Amyloids are abnormal proteins that aggregate into fibrils, causing dreadful human diseases. They are strongly implicated in Alzheimer’s disease, a leading cause of dementia in elderly people. Mad cow disease, a neurodegenerative disease, results from infection by prions, which are amyloids that can spread between cells and organisms.
Despite voluminous research on amyloids and prions, researchers still cannot explain how harmless, normal protein sequences go awry and assume the deadly amyloid shape.
“The initial amyloid ‘nucleation’ is extremely difficult to investigate in animal models,” says Yury Chernoff, a professor in the School of Biological Sciences. “To begin with, initial nucleation is extremely rare. We have no idea where the initial amyloid ‘nucleus’ comes from and what promotes its formation. And then accumulation of an amyloid to detectable levels takes a very long time.”
For these reasons, Chernoff’s Georgia Tech team and collaborators in Germany and Russia (St. Petersburg State University, where Chernoff also directs a research group) turned to yeast as a model to study the human amyloids. They published their findings in the Journal of Biological Chemistry in early January 2018.
According to Chernoff, yeast also form prions, and the initial nucleation of a yeast prion is also rare. “However,” he says, “it is easier to detect prion nucleation in yeast that in humans, because it is possible to analyze large numbers of yeast cells, and because yeast prions cause easily detectable traits.”
The researchers fused mammalian amyloid-forming proteins to the yeast prion-forming protein. They found that the resulting chimeric proteins nucleate an amyloid state in yeast much more frequently than yeast prion-forming protein does on its own. “Because the resulting amyloid nucleus further converts a normal yeast protein,” Chernoff says, “amyloid formation could be detected by the appearance of an easily observable trait, such as growth on specific medium.”
The researchers successfully applied the method to several proteins, including amyloid beta (associated with human Alzheimer’s disease), PrP (associated with mad cow disease), alpha synuclein (associated with Parkinson’s disease), and amylin (associated with type II diabetes).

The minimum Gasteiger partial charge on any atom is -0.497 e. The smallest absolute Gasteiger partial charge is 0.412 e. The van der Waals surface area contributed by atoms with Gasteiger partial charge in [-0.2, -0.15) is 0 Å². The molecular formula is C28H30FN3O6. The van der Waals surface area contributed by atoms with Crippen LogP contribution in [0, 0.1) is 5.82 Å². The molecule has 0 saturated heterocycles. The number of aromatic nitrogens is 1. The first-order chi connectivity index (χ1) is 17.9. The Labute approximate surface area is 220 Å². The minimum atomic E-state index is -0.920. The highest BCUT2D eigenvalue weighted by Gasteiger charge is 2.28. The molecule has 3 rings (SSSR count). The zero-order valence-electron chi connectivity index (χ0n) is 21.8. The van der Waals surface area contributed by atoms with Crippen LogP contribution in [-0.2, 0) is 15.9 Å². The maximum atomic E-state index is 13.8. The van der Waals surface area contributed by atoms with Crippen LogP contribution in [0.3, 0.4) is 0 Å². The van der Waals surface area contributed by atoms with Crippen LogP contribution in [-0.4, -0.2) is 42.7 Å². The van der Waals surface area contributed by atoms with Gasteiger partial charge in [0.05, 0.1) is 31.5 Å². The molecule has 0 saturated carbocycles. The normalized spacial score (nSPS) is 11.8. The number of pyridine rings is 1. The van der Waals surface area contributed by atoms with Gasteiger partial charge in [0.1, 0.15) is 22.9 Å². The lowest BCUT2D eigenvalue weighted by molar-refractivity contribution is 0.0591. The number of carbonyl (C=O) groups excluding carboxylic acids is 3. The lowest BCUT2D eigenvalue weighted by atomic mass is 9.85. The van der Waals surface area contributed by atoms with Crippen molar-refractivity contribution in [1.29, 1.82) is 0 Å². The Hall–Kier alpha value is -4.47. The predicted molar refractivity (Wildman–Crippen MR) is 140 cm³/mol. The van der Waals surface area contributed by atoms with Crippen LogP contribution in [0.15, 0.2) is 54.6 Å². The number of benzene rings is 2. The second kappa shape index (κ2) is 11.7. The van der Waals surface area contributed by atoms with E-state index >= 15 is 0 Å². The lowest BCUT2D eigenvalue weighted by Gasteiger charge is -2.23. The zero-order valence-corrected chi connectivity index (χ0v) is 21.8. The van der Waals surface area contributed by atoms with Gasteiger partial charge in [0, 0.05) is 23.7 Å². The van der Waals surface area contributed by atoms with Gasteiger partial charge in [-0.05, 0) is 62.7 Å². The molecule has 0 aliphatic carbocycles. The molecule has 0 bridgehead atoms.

“This assay opens a wide window to the early stages of dreadful human diseases caused by abnormal protein aggregation,” Chernoff says. “The more we understand how these diseases originate, the better we can develop treatments.”
Beyond revealing how human proteins undergo amyloid nucleation, Chernoff says, the assay will help researchers discover factors affecting amyloid nucleation in cells, find agents that favor the development of diseases, and identify treatments and conditions that can prevent the triggering cause of a disease.
Chernoff’s Georgia Tech team working on this project included current Ph.D. student Pavithra Chandramowlishwaran and former Ph.D. student Meng Sun, who are co-first authors on the paper, as well as undergraduate researcher Kristin Casey and research scientist Andrey Romanyuk.
Growth of the specially designed yeast strain on a specific medium enables researchers to detect nucleation of disease-related fibrils by human amyloid beta protein, associated with Alzheimer’s disease.
This work was supported by grants from the National Institute of Aging, NIH (through Emory University’s Alzheimer’s Disease Research Center) and the Creutzfeldt-Jakob Disease Foundation, as well as the Russian Science Foundation and the Russian Foundation for Basic Research (to the St. Petersburg group).